It is not uncommon that by the time the disputants arrive at mediation, they may have had prior stabs at negotiating a settlement amongst themselves. The mediation process can be more challenging in such cases. A difference can be made through the appointment of a mediator who has a quality of being generous with time and effort. Someone who is just plain persistent. Such temperament in the mediator is called upon so as to keep parties being engaged in continual conversation. This is especially important when negotiation fatigue starts to set in. Being generous with time and effort, the ability to drive parties to keep the conversation going in the face of impasse, can make all the difference. Again, the aim is really to give the disputants the sufficient space and time to work out their differences. It has been suggested that a mediator is, at heart, a cheerleader. There is some truth in this. A good mediator knows that he needs to be a source of encouragement to keep the disputants working together to find a solution.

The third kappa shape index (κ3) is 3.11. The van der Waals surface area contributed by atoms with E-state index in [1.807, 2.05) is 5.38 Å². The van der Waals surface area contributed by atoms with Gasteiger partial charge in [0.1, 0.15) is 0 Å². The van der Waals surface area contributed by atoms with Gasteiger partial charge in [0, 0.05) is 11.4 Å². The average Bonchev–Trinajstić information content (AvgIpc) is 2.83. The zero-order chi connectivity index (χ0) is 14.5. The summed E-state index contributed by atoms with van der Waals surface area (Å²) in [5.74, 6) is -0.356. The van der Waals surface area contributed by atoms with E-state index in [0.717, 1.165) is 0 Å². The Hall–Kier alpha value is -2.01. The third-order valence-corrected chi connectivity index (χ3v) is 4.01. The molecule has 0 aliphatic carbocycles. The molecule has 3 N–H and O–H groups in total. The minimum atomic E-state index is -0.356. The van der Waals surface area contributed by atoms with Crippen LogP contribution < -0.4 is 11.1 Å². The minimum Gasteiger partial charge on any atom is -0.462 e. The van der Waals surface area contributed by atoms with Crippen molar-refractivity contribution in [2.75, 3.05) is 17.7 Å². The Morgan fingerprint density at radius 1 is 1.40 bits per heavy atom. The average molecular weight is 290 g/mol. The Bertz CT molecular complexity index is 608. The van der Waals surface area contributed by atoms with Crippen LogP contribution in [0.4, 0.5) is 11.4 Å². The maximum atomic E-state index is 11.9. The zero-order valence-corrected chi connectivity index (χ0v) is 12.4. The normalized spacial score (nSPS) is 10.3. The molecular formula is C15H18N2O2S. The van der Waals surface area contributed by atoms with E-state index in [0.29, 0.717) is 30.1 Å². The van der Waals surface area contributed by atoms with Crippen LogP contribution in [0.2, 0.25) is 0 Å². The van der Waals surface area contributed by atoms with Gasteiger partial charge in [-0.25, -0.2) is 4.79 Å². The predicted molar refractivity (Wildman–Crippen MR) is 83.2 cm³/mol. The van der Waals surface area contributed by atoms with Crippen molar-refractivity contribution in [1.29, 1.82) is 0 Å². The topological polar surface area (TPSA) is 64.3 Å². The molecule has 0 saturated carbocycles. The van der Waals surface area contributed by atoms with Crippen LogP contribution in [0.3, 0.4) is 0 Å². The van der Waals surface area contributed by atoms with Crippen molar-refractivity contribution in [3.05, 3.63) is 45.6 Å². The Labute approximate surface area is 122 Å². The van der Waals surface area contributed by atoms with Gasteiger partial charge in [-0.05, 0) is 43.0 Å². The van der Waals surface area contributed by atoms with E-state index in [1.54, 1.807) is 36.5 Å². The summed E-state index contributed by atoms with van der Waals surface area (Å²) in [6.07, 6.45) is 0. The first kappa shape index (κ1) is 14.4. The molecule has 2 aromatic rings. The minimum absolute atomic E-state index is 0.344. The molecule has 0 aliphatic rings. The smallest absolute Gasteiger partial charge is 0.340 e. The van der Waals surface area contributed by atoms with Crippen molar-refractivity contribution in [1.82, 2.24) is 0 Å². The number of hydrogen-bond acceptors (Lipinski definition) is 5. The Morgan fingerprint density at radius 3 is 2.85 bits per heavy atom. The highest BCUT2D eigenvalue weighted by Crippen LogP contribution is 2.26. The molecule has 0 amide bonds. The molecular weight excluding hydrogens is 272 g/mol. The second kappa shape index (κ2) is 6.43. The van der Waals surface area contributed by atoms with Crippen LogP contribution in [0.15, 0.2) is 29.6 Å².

How to get started on the search for candidates
A good starting point in your search for a candidate is to spend some time reflecting on your dispute. Start by crafting a brief outline of how the dispute arose and where parties are at present, whether at the cusp of commencing litigation or perhaps after exchanging settlement proposals. Keep the outline broad and succinct. Leave out the names of parties, or keep other sensitive materials or information confidential, if you are uncomfortable to disclose more at this infant stage of your search. There is no need for such details in this outline.